Dual-energy x-ray absorptiometry

Last revised by Charisma DeSai on 11 Sep 2023

Dual-energy x-ray absorptiometry (DEXA or DXA) is a technique used to aid in the diagnosis of osteopenia and osteoporosis

Radiographic features

Values are calculated for the lumbar vertebrae and femur preferentially, and if one of those sites is not suitable (e.g. artifact, patient mobility), or if there is a history of hyperparathyroidism, the forearm can be used 1. Inclusion of forearm measurements is also recommended for patients with high BMI.5 The preferred sites for children are the lumbar spine and total body less head (TBLH)6.

Bone mineral density (BMD) is calculated in g/cm2, and then compared against two reference population giving two scores 1-3:

  • T-score: comparison by standard deviation (SD) to a young adult population, matched for sex and ethnicity (used for postmenopausal women and men >50 years) and classified by WHO criteria 4

    • ≥-1.0: normal

    • <-1.0 to >-2.5: osteopenia

    • ≤-2.5: osteoporosis

    • ≤-2.5 plus fragility fracture: severe osteoporosis

  • Z-score: compared by SD to an age, sex, and ethnicity population (used for premenopausal women, men <50 years, and children instead of T-score WHO criteria 4, 6)

    • ≤-2.0: below expected range/low bone density for age5, and a cause should be sought

Practical points

  • if automatic segmentation is performed, ensure that it has been performed correctly (i.e. not including ilium on lumbar spine or ischium on hip calculations)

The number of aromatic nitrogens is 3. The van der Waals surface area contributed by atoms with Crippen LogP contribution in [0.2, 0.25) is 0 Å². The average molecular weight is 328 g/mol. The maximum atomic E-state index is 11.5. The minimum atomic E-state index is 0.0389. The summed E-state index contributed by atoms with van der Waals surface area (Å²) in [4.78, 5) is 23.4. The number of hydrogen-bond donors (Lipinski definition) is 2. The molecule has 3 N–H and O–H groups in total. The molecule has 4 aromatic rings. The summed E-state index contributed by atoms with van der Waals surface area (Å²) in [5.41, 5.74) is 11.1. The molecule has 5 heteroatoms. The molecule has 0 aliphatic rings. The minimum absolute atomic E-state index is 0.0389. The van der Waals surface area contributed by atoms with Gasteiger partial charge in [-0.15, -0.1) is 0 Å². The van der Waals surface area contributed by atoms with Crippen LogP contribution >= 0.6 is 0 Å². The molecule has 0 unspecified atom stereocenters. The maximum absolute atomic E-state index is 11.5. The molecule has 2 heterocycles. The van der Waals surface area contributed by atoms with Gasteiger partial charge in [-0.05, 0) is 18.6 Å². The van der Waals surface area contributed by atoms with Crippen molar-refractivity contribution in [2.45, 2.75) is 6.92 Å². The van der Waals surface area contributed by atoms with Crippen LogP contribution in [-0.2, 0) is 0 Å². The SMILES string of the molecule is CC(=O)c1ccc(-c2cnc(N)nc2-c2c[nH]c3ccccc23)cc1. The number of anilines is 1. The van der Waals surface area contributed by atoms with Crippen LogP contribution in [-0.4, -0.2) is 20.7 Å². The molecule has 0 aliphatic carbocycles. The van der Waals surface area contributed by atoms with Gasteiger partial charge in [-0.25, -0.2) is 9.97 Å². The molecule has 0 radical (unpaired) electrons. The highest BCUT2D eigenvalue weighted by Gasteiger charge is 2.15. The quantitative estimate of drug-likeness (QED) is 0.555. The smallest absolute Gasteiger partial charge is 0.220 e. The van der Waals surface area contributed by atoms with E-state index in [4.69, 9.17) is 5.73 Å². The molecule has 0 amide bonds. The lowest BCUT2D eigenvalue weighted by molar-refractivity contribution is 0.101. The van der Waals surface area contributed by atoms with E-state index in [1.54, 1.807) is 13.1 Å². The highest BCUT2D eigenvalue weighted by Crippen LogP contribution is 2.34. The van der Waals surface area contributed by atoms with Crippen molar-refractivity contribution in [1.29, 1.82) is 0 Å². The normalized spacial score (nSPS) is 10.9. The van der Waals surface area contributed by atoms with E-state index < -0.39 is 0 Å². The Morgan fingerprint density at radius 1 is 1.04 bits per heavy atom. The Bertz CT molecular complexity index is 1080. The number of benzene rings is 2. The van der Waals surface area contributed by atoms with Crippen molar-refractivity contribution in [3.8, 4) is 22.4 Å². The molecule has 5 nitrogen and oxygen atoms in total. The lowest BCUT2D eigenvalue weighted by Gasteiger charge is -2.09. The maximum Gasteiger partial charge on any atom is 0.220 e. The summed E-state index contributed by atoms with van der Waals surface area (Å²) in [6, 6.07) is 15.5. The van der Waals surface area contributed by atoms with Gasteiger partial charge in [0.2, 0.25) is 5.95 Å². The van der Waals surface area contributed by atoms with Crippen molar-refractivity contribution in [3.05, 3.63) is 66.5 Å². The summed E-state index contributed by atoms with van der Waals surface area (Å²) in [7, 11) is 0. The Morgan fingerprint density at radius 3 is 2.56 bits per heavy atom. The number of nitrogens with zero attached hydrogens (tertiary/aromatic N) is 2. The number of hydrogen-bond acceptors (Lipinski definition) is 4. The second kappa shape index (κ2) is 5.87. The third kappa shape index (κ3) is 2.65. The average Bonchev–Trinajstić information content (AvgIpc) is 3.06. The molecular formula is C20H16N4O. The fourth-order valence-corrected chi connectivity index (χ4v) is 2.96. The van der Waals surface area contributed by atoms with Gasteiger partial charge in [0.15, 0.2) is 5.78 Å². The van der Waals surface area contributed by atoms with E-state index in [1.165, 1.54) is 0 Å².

• similarly, ensure the bone edges have been accurately detected (this is a particular problem in individuals with very low bone mineral density, where software can not detect a clear density difference between soft tissue and bone)

  • valid comparison to reference data requires adequate positioning - deviations from optimum positioning may falsely decrease (e.g. spinal rotation) or increase (e.g. insufficient internal rotation of the femur) measured bone mineral density

  • scores in the lumbar spine can be increased in the setting of degenerative sclerotic change, ankylosing spondylitis, osteoporotic spinal compression fracture, etc. (where there is a focal abnormality, e.g. a vertebral fracture at L2, the affected level should be excluded from the analysis)

  • for diagnosis, the region with the lowest T-score from the lumbar spine (L1-L4 or L2-L4), hip (lowest value at the femoral neck or total hip) or radius (mid-third/33% radius) is used to classify bone mineral density per WHO criteria 4

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